Enjoy one of our Tuesday evening melodies as you pay witness to a magical duet with Esperanza Spalding and Bobby McFerrin.
"Music has always been incredibly cathartic for me, whether it's writing my own stuff or singing other people's music; it's very freeing. But it did take me a long while to be able to write again because I was just too far down a deep dark hole to do anything...
The BBC has released Blowing in the Wind: Dylan's Spiritual Journey in celebration of the singer/songwriter's 70th birthday. The radio documentary traces Dylan's path from a Jewish boy bar mitzvahed in Minnesota through and beyond his conversion to evangelical Christianity in the late 1970s. Even if you're not a die-hard Dylan fan, it's well worth 30 minutes of your listening time.
A special moment prior to the interview captured.
Musician, conductor, composer Bobby McFerrin seems to have achieved two disparate levels of fame or infamy depending on who you ask.
One group of audiophiles I know marvel at his four-octave vocal range, improvisational skills, and musicianship, especially his conducting work with the Saint Paul Chamber Orchestra and collaborations with cellist Yo-Yo Ma and jazz great Chick Corea. Another group remembers his popular culture contributions: that billboard-topping hit “Don’t Worry, Be Happy” or the The Cosby Show season 4 opener, and may recall those 10 Grammy awards he has accepted over the years.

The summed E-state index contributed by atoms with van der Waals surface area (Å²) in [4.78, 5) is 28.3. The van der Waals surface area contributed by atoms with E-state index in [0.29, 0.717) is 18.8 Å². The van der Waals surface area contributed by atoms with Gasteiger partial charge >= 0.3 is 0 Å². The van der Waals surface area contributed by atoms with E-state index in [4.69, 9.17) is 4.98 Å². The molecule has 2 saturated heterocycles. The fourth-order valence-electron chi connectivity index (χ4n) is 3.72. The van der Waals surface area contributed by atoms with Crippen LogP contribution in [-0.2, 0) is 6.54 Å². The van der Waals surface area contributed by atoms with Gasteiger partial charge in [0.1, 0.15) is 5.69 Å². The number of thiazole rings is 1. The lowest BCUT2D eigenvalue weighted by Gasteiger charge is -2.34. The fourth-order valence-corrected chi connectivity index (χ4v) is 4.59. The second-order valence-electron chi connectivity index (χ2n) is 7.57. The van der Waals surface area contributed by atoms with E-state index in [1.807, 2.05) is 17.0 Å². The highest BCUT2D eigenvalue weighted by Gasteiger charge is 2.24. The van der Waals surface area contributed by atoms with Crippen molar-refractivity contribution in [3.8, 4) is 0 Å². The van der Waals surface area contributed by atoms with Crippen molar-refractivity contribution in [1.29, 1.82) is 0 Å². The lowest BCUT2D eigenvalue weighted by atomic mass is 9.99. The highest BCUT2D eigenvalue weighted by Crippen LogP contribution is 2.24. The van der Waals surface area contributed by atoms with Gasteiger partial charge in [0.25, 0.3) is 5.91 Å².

Who doesn't love the remarkable and enduring Mavis Staples? And teaming up with Jeff Tweedy? Well, not me. Kick off your day with these two videos of them going acoustic in studio.
There are a few moments from behind the glass that stop us dead in our tracks — times during an interview when a wise voice creates a new opportunity to hear something differently. To challenge a conceit. To envelop the listener in the womb of silent storytelling and place one in a position of listening profundity.
Watch Steve Martin with the Steep Canyon Rangers sing a special song, since they say atheists don’t have any.
This year, Lincoln Center announced that its fall festival for the first time would be produced around a unifying concept: that of “spiritual expression and the illumination of our large, interior universes,” according to Jane S. Moss, Lincoln Center’s Vice President of Programming. The series, dubbed the White Light Festival, began October 28th and includes an array of musical experiences and tastes, ranging from Brahms’ requiem to Meredith Monk, to the Tallis Scholars, and from Antony and the Johnsons to the Latvian National Choir.